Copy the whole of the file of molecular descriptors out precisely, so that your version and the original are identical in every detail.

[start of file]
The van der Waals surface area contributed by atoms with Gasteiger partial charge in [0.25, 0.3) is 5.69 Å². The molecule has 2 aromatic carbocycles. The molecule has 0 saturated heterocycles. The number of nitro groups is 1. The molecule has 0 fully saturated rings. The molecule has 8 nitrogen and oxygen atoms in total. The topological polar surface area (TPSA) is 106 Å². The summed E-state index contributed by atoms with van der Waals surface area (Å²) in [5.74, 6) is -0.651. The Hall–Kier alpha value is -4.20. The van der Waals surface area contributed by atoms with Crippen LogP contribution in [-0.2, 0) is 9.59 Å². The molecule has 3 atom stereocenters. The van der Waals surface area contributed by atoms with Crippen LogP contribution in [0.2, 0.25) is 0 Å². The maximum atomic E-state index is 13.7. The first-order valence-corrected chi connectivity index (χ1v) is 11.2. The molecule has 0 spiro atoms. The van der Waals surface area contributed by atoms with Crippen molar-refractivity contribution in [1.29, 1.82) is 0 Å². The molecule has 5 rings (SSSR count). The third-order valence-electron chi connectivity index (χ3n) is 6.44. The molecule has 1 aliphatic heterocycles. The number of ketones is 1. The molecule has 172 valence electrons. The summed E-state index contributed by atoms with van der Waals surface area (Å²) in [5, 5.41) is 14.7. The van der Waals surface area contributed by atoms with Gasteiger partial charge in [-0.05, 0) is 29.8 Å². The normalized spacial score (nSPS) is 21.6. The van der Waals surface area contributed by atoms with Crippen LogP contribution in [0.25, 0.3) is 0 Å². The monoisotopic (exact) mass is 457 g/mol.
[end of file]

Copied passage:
The van der Waals surface area contributed by atoms with Gasteiger partial charge in [0.25, 0.3) is 5.69 Å². The molecule has 2 aromatic carbocycles. The molecule has 0 saturated heterocycles. The number of nitro groups is 1. The molecule has 0 fully saturated rings. The molecule has 8 nitrogen and oxygen atoms in total. The topological polar surface area (TPSA) is 106 Å². The summed E-state index contributed by atoms with van der Waals surface area (Å²) in [5.74, 6) is -0.651. The Hall–Kier alpha value is -4.20. The van der Waals surface area contributed by atoms with Crippen LogP contribution in [-0.2, 0) is 9.59 Å². The molecule has 3 atom stereocenters. The van der Waals surface area contributed by atoms with Crippen LogP contribution in [0.2, 0.25) is 0 Å². The maximum atomic E-state index is 13.7. The first-order valence-corrected chi connectivity index (χ1v) is 11.2. The molecule has 0 spiro atoms. The van der Waals surface area contributed by atoms with Crippen molar-refractivity contribution in [1.29, 1.82) is 0 Å². The molecule has 5 rings (SSSR count). The third-order valence-electron chi connectivity index (χ3n) is 6.44. The molecule has 1 aliphatic heterocycles. The number of ketones is 1. The molecule has 172 valence electrons. The summed E-state index contributed by atoms with van der Waals surface area (Å²) in [5, 5.41) is 14.7. The van der Waals surface area contributed by atoms with Gasteiger partial charge in [-0.05, 0) is 29.8 Å². The normalized spacial score (nSPS) is 21.6. The van der Waals surface area contributed by atoms with Crippen LogP contribution in [0.25, 0.3) is 0 Å². The monoisotopic (exact) mass is 457 g/mol.